Howard Gleckman’s New Book: Caring for Our Parents

August 25, 2009

Filed under: Estate Planning — Tags: , , , , — Alexis @ 5:27 PM

Driving to work on Friday, I had the treat of listening to NPR’s Robin Young interview Howard Gleckman on his new book, Caring for Our Parents: Inspiring Stories of Families Seeking New Solutions to America’s Most Urgent Health Crisis. I only caught the end of the interview, but it was so reassuring to hear him close with this message: we should all have our health care proxies and end of life wishes in order.

This is what I talk about when I give presentations and when I meet with clients. I’ve blogged about it – read about health care proxies here and about end of life wishes here.  This is such an important message to get across to people. A health care proxy lets someone else make health care decisions for you when you cannot make or communicate them yourself – anesthetic fog? dementia? shock from an accident? Without a health care proxy in place, your family could very well be forced to go to court and waste a lot of money, time, and emotion.

And making your end of life wishes clear will save your family a tremendous amount of anxiety, guilt, grief, and arguments. Give your family the gift of peace by taking the burden off of their collective shoulders – tell them ahead of time what you would want in a difficult situation.

It gives me hope to hear Mr. Gleckman advising a national audience to get their health care proxies and end of life statements in order. So many families would have such an easier time caring for their loved ones with these documents in place.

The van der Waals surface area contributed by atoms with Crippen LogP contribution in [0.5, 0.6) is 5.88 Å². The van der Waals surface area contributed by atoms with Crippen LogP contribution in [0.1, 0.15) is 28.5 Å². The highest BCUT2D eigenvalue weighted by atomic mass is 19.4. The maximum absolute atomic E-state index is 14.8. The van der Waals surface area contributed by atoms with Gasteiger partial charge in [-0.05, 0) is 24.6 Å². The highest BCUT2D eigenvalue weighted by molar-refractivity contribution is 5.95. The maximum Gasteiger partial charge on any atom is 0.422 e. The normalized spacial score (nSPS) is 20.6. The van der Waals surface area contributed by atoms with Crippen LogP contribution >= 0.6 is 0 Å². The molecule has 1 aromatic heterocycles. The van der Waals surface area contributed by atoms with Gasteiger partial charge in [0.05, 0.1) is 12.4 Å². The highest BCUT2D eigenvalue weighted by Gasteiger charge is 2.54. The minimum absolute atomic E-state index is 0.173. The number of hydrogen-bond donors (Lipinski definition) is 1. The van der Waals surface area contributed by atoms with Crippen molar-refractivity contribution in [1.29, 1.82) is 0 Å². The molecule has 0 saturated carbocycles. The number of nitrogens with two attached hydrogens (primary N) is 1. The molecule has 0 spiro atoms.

End of Life Wishes & Living Wills

Clients are always asking about living wills. Massachusetts law does not recognize a living will, and it’s also impossible to write a thorough, well balanced statement of your end of life wishes in just a few paragraphs.

I provide clients with a solution to their goal, but in a much better form. I give my clients a workbook called Your Way. It is published by a nonprofit in California, H.E.L.P.: Helping People Meet Aging-Related Legal & Care Challenges.

This workbook is twelve pages long and very thoughtfully walks the reader through various scenarios you could confront in an end of life situation and what kind of comfort and care you would like to receive. For example, what matters to you the most – being with friends and family? Listening to music? Being able to help dress yourself? Under various scenarios, would you want curative care or to be kept comfortable? Who do you want with you as you are dying? Where would you want to be? A twelve-page work book written by heath care professionals does a much better job elucidating your wishes than an attorney can do in a one-page living will.

If you are not a client of this office, then log onto the Your Way website and order a workbook. If you are my client, then you already have a copy. Complete the exercises and give your family the gift of knowing exactly what you would want them to do in a crisis situation.

Do You Have a Defibrillator or a Pacemaker?

February 25, 2009

Filed under: Medical Care — Tags: , , , — Alexis @ 11:27 AM

If you have, or if your loved one has, an ICD (implantable cardioverter defibrillator) or Pacemaker, you know what amazing devices these can be for saving lives.  But if you are in and end of life situation and have made the decision to cease treatments and to focus instead on palliative and comfort care, please remember to have these devices turned off.  

With some frequency, patients sign a Do Not Resuscitate form and maybe even enter hospice treatment, but no one thinks about the ICD or Pacemaker.  Leaving them on can make the dying process very painful for the patient and emotionally wrenching for the family.  Apparently, the patient’s body lurches over and over again and it feels to the person as if horses are kicking in her chest.  Far from the peaceful goodbye that we all hope for.  

So please, if you have one of these devices and have chosen to execute a DNR or to enter hospice care, talk to your medical team about turning it off.